Background: The magnifying colonoscope allows 100-fold magnified viewing of the colonic surface.
Methods: We examined 2050 colorectal tumorous lesions by magnifying endoscopy, stereomicroscopy, and histopathology and classified these lesions according to pit pattern. Based on stereomicroscopy, lesions with a type 1 or 2 pit pattern were nontumors, whereas lesions with types 3s, 3L, 4, and/or 5 pit patterns were neoplastic tumors.
Results: The pit patterns observed by magnifying endoscopy were fundamentally similar to those demonstrated in stereomicroscopic images. When the diagnosis by magnifying endoscopy was compared with the stereomicroscopic diagnosis, there was agreement in 1130 of 1387 lesions (81.5%). True neoplasms could be differentiated from non-neoplastic lesions. Of lesions with a type 5 pit pattern with a bounded surface, 11 of 22 (50%) were found to be invasive cancers with involvement of the submucosal layer. If this pit pattern is found to involve a relatively broad area of the mucosal surface, extensive malignant invasion (sm-massive) should be strongly suspected.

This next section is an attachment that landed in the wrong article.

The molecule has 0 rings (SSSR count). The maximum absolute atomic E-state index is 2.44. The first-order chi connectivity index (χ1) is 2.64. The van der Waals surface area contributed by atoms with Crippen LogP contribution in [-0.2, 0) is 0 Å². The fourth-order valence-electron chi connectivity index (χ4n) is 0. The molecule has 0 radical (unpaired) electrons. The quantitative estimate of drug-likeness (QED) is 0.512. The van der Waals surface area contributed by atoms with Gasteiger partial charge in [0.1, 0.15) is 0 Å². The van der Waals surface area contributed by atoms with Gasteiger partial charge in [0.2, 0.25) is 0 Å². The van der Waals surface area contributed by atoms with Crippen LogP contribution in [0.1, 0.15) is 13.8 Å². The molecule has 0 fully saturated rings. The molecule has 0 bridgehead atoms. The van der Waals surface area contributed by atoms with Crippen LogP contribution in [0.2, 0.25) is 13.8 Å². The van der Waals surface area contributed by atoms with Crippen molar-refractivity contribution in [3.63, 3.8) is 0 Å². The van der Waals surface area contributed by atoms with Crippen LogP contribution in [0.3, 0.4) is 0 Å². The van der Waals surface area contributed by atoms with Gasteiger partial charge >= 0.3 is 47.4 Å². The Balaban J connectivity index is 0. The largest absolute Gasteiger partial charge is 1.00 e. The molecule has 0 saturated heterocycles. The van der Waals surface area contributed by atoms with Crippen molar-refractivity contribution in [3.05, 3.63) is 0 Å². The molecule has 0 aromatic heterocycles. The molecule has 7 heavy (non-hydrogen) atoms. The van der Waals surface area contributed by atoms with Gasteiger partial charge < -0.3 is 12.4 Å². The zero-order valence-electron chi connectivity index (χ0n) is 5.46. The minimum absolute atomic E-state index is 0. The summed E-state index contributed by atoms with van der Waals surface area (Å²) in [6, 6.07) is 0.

Conclusions: The magnifying colonoscope provides an accurate instantaneous assessment of the histology of colorectal tumorous lesions. This may help in decision making during colonoscopy.